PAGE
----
Today, Moscow kicked off its controversial, week-long “Zapad-2017” drill, the latest iteration of a series of training maneuvers that began under the Soviet Union in the 1970s, and which has angered and put NATO and Baltic States leaders on edge. Land, sea and air units will be taking part in war games until the 21st of September across a huge area encompassing western Russia, Belarus, the Baltic Sea and the Russian exclave of Kaliningrad.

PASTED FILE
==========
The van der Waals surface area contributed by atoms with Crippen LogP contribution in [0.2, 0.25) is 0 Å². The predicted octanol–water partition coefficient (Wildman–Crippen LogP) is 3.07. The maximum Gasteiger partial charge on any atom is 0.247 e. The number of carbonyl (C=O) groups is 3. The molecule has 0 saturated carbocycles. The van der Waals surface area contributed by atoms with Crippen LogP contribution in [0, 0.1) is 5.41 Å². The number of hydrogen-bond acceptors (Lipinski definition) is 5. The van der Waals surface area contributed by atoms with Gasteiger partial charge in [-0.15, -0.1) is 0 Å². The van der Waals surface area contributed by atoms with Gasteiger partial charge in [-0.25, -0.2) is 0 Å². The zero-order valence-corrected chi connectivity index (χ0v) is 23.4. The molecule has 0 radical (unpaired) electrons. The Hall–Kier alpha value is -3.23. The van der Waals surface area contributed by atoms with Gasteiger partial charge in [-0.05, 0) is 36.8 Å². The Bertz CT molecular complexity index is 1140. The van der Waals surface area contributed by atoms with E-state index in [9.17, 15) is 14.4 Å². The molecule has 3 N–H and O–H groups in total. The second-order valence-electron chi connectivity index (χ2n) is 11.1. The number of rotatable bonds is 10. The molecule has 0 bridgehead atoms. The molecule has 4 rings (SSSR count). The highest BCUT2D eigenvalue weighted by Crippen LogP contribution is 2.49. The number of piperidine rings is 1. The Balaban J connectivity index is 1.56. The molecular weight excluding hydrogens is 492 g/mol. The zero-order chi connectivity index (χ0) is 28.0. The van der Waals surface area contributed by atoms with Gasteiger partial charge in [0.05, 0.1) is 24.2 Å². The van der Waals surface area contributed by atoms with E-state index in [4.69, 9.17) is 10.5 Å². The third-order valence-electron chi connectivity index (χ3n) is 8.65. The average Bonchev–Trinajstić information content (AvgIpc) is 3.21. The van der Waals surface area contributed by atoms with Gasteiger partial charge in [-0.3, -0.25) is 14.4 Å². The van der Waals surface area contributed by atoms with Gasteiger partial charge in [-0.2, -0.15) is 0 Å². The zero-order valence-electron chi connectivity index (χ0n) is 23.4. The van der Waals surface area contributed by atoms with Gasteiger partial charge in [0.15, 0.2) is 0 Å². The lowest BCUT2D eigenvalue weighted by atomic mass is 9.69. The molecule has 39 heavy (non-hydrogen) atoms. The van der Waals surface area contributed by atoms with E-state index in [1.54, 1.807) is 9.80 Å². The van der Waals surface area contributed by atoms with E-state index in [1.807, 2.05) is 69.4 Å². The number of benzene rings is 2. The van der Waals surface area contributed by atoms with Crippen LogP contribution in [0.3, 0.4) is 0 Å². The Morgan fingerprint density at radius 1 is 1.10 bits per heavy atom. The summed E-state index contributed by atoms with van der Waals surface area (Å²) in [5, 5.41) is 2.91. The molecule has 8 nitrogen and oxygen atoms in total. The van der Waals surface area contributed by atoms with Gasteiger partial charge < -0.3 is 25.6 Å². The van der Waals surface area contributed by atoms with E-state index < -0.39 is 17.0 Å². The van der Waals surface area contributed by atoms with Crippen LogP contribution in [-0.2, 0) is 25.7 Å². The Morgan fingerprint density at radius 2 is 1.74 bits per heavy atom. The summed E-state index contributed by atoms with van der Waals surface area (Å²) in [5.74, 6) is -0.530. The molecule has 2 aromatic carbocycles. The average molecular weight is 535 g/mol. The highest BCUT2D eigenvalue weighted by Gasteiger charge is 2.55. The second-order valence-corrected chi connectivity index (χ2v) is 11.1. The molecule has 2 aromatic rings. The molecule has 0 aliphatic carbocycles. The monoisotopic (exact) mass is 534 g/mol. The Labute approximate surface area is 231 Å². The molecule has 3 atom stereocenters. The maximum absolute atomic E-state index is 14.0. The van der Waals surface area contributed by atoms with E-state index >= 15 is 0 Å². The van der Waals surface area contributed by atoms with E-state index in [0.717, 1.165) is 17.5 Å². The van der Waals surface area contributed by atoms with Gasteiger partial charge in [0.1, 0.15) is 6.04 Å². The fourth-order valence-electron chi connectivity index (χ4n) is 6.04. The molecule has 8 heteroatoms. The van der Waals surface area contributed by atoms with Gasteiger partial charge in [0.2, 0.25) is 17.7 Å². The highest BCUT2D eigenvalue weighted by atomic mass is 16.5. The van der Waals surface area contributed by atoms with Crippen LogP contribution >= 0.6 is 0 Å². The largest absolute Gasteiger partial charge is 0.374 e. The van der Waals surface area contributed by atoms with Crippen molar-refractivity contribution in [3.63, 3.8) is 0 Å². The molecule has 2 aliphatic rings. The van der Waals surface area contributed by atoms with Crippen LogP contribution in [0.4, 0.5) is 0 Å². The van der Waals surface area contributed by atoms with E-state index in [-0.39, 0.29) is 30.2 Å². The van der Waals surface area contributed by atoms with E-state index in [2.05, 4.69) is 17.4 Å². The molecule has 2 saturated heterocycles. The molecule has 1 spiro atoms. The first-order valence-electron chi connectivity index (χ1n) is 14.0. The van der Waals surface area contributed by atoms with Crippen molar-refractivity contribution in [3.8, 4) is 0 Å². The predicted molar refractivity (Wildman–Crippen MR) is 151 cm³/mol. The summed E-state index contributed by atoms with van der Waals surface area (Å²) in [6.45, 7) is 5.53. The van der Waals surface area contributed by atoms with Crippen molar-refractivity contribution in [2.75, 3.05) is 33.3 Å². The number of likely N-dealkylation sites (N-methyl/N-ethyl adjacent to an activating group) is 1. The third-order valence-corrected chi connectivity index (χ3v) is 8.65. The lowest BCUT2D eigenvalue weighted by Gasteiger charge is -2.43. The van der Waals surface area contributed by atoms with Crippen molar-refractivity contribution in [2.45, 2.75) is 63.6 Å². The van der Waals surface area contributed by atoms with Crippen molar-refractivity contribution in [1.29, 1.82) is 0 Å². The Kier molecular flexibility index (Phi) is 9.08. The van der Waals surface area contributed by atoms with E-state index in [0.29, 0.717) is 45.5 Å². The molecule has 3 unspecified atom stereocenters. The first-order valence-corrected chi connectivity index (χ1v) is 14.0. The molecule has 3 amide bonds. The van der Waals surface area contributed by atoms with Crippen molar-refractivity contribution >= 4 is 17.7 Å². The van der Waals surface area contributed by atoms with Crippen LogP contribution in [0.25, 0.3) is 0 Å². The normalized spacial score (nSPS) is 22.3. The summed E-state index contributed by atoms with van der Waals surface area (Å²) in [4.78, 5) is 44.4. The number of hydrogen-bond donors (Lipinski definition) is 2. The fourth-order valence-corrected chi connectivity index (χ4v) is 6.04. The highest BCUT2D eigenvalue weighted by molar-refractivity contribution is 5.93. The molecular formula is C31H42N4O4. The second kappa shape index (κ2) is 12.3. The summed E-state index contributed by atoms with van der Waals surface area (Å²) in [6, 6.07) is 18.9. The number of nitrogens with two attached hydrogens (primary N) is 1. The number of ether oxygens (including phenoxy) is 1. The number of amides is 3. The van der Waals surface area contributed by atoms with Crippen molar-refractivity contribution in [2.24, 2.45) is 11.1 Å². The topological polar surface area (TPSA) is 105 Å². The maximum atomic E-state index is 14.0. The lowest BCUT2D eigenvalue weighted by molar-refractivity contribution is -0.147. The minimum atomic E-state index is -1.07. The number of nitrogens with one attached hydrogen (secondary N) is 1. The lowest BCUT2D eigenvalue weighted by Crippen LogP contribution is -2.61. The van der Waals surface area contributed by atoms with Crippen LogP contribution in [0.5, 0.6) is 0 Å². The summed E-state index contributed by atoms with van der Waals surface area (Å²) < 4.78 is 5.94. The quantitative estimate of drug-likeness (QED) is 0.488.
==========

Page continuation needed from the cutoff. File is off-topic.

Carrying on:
After a long break following the collapse of communism, Zapad, or “west” in Russian, was revived in 1999 and then was expanded after Vladimir Putin became president at the end of that year. Previous versions were held in 2009 and 2013. Moscow says fewer than 13,000 troops are participating – the threshold for inviting international observers – but NATO members believe as many as 100,000 troops will be involved in the drills. That would make this year’s drill the biggest display of Russian military power since the end of the Cold War a quarter-century ago.
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